Editorial: Why DHHS budget is greater than expected

Posted Wednesday, October 26, 2011 in Opinion

Editorial: Why DHHS budget is greater than expected

On Monday, DHHS Commissioner briefed members of the Appropriations Committee about the department's expenses and revenues for the first quarter of FY 2012.

From July 1 to Sept. 30, DHHS expenses were supposed to equal about a quarter of the budget. Instead, expenses were closer to 30 percent, a trend that would be unsustainable over the entire fiscal year.

Mayhew didn't have answers on Monday when pressed about why the expenses were higher than expected.  Instead, she said she'd ask for a supplemental budget in January, something the Republican majority just didn't want to hear. 

But they'll keep asking, and she'll have to figure it out.

We can probably help her out a bit.  While some things are beyond her control or anyone's control -- such as the high cost of health care -- other things can be solved with a little careful thought.

Ms. Mayhew, DHHS has never been able to meet all the needs of its protected classes - children, the elderly, the poor, the homeless, the mentally or physically disabled, the mentally ill.  So it has, historically, asked other entities to help.  For various reasons, these entities have been able to do the job within the budget set by DHHS, and often does them better than DHHS would have done them.

Why is that? Is it a tacit acknowledgement that privitization works?  No.  But when, say, a foster child is serviced by a nonprofit agency (such as Casey Family Services) that also gets funding from other sources, the pool of funds grows.  The state can't ask for other funding, so it has to try to make do with less.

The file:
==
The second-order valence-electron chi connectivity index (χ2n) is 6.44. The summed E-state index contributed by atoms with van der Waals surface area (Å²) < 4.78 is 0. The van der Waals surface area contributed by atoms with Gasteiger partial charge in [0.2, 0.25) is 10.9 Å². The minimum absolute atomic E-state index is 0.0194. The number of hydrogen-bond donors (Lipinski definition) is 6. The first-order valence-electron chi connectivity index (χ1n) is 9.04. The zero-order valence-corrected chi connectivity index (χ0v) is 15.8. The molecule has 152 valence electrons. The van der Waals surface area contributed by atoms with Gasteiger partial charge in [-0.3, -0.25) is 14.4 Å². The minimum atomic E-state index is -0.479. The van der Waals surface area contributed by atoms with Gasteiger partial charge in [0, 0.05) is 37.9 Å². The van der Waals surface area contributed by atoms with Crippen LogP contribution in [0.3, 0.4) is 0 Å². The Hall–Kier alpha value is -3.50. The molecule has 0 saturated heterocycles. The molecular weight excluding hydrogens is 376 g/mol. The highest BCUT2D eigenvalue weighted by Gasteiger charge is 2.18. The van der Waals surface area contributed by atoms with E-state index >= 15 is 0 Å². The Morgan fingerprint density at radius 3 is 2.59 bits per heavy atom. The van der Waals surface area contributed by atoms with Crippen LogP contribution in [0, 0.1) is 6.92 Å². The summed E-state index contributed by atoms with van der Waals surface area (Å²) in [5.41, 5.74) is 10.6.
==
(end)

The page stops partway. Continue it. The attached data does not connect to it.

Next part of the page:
Now, in the case of these nonprofit entities, such as Sweetser's wraparound program, which works with kids who are facing multiple issues - legal issues, foster care issues, mental or physical health issues, a team can be assembled to deal with all the child's needs.  A child doesn't have to be transported from one facility to another, or from one foster program to another.  They just go to one site, and the professionals come there.

When an elderly patient is served at home, with day nursing, it is much better for the patient than the alternative -- going into a nursing home. 

When a homeless person can be served at one location with health care, a bed for the night, addiction treatment, support for the family, and food and clothing, it gives the person a sense of worth, and encourages him or her to rise above whatever issues he or she is facing.

DHHS knows agency-based foster care, wraparound, home health, and homeless service centers ... and other similar services ... work and are more cost-effective than the alternatives, which too often include putting a child in a long-term, 24/7 treatment program, sending an elderly patient to a nursing home, sending a homeless man to jail, or paying for residential drug or alcohol treatment. It's better for the client, better for the family of the client, and ultimately, better for the state, to allow agencies who know what they're doing to do their job.

And yet, these are the programs on the chopping block, Ms. Mayhew.  It may look, on paper, that you are saving a few dollars here and there by cutting these valuable programs, but in fact, it's costing you money.  And now you know that.

We hope that Ms. Mayhew looks hard at the efficacy of community programs, and rethinks the budget to accomodate them.  She may find her budget a little easier to explain next time if she does.

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